The book begins in 1769 as the Winslows and Clarkes battle over water rights and a horse – was it Jane’s father who whacked off the ears of the Winslow horse? Jane defies her father and despite the heated political sentiments decides to ship her off to tend to Aunt Gill in Boston. Jane settles in and cares for her elderly aunt, but her world is soon torn asunder when she witnesses British troops shoot down five civilians (the Boston massacre), inflaming the rest of the town to a heated frenzy. Jane’s brother was shot, but he survived and the two have different recollections of what really happened.
Will Jane’s relationship with her brother survive their disparate testimony at the subsequent trials? Will Jane find more than she bargained for living with Aunt Gill? Will she marry the man her father choses or find love with another in Boston?I’m not sure if it was me or my current mood (life was a bit off-kilter the last week or so), but I never warmed to Jane nor cared much what happened to her. I really had a hard time keeping track of some of the lesser characters, as well as events as related by the author. Perhaps I’m a bit dense but I couldn’t always tell exactly what was going on – the writing was too obtuse for my tastes – and in the end the author just did not suck me into her world. A shame as the massacre and ensuing aftermath should make for gripping reading, but it just didn’t work for this reader – I didn’t feel the crowd’s anger nor the soldier’s fear of the crowd – I didn’t feel anything at all. A good book, just not a great one.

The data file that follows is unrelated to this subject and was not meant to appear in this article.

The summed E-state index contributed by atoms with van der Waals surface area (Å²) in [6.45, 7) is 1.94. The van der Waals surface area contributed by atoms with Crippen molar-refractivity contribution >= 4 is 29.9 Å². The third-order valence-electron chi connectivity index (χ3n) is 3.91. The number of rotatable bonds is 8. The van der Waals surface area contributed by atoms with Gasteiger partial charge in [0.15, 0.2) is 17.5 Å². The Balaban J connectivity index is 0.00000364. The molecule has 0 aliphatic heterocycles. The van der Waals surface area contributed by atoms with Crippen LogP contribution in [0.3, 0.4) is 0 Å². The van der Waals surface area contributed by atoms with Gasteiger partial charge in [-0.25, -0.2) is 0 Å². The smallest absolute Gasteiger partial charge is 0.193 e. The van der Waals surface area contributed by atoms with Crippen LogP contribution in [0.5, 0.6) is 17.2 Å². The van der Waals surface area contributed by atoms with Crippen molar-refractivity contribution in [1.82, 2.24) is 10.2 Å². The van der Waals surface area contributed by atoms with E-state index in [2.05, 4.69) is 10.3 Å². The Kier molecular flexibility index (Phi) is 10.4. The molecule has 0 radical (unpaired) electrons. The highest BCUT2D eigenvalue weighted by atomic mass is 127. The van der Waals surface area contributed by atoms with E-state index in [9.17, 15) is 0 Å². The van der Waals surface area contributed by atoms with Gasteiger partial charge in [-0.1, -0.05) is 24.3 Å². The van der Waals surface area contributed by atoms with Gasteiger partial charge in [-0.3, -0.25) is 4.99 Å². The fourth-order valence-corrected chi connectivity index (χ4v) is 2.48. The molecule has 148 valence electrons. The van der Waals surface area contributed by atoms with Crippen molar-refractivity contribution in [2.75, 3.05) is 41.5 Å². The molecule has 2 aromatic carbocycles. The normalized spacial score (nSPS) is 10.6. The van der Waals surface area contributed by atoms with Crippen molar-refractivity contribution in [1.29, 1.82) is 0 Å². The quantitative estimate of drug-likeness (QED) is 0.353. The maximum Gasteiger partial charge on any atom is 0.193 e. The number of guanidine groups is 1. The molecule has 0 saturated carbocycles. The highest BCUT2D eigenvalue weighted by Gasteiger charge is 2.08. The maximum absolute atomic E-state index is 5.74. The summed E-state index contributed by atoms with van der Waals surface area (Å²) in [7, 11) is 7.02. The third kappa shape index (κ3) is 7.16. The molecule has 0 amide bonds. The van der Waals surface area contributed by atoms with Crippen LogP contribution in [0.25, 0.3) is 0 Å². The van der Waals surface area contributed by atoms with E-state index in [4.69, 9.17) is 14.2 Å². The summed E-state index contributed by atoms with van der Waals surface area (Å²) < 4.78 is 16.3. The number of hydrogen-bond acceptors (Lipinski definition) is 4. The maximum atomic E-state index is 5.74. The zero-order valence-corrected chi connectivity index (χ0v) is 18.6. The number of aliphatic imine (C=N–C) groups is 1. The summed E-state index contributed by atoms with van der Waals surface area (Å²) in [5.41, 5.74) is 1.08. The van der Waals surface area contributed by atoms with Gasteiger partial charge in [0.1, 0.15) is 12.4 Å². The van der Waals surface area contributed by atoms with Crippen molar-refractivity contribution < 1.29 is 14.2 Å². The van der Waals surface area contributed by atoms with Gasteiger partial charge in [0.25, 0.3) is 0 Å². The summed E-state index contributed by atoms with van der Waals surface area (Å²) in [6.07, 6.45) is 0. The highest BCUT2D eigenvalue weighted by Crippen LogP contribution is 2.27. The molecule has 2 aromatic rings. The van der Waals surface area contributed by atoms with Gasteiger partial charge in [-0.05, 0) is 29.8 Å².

My review is based on an ARC I received through Librarything Early Reviewers.